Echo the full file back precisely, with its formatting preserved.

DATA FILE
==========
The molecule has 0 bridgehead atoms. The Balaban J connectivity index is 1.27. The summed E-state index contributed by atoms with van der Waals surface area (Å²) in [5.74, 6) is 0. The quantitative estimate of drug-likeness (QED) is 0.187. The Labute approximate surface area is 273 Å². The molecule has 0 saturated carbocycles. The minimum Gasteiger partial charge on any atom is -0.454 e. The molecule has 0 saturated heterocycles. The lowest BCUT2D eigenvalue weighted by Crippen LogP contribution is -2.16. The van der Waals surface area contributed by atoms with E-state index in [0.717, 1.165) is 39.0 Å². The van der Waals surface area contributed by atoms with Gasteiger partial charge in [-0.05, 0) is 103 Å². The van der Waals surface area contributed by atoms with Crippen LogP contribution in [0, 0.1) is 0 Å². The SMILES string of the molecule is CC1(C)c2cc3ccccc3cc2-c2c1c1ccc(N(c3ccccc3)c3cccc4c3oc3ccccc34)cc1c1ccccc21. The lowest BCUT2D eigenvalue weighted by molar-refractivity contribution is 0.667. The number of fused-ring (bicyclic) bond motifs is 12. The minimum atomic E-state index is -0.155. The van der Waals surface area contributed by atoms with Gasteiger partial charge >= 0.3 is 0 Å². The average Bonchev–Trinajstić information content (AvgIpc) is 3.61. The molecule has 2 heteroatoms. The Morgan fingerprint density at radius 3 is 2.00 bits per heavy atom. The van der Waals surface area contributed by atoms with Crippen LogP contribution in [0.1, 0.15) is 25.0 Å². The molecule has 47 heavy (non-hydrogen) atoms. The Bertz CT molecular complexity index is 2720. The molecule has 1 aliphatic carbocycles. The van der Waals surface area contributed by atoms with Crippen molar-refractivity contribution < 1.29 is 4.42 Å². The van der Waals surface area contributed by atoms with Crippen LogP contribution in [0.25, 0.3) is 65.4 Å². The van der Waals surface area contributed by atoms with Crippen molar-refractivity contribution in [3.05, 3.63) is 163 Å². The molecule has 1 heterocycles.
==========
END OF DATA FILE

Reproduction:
The molecule has 0 bridgehead atoms. The Balaban J connectivity index is 1.27. The summed E-state index contributed by atoms with van der Waals surface area (Å²) in [5.74, 6) is 0. The quantitative estimate of drug-likeness (QED) is 0.187. The Labute approximate surface area is 273 Å². The molecule has 0 saturated carbocycles. The minimum Gasteiger partial charge on any atom is -0.454 e. The molecule has 0 saturated heterocycles. The lowest BCUT2D eigenvalue weighted by Crippen LogP contribution is -2.16. The van der Waals surface area contributed by atoms with E-state index in [0.717, 1.165) is 39.0 Å². The van der Waals surface area contributed by atoms with Gasteiger partial charge in [-0.05, 0) is 103 Å². The van der Waals surface area contributed by atoms with Crippen LogP contribution in [0, 0.1) is 0 Å². The SMILES string of the molecule is CC1(C)c2cc3ccccc3cc2-c2c1c1ccc(N(c3ccccc3)c3cccc4c3oc3ccccc34)cc1c1ccccc21. The lowest BCUT2D eigenvalue weighted by molar-refractivity contribution is 0.667. The number of fused-ring (bicyclic) bond motifs is 12. The minimum atomic E-state index is -0.155. The van der Waals surface area contributed by atoms with Gasteiger partial charge >= 0.3 is 0 Å². The average Bonchev–Trinajstić information content (AvgIpc) is 3.61. The molecule has 2 heteroatoms. The Morgan fingerprint density at radius 3 is 2.00 bits per heavy atom. The van der Waals surface area contributed by atoms with Crippen LogP contribution in [0.1, 0.15) is 25.0 Å². The molecule has 47 heavy (non-hydrogen) atoms. The Bertz CT molecular complexity index is 2720. The molecule has 1 aliphatic carbocycles. The van der Waals surface area contributed by atoms with Crippen molar-refractivity contribution < 1.29 is 4.42 Å². The van der Waals surface area contributed by atoms with Crippen LogP contribution in [0.25, 0.3) is 65.4 Å². The van der Waals surface area contributed by atoms with Crippen molar-refractivity contribution in [3.05, 3.63) is 163 Å². The molecule has 1 heterocycles.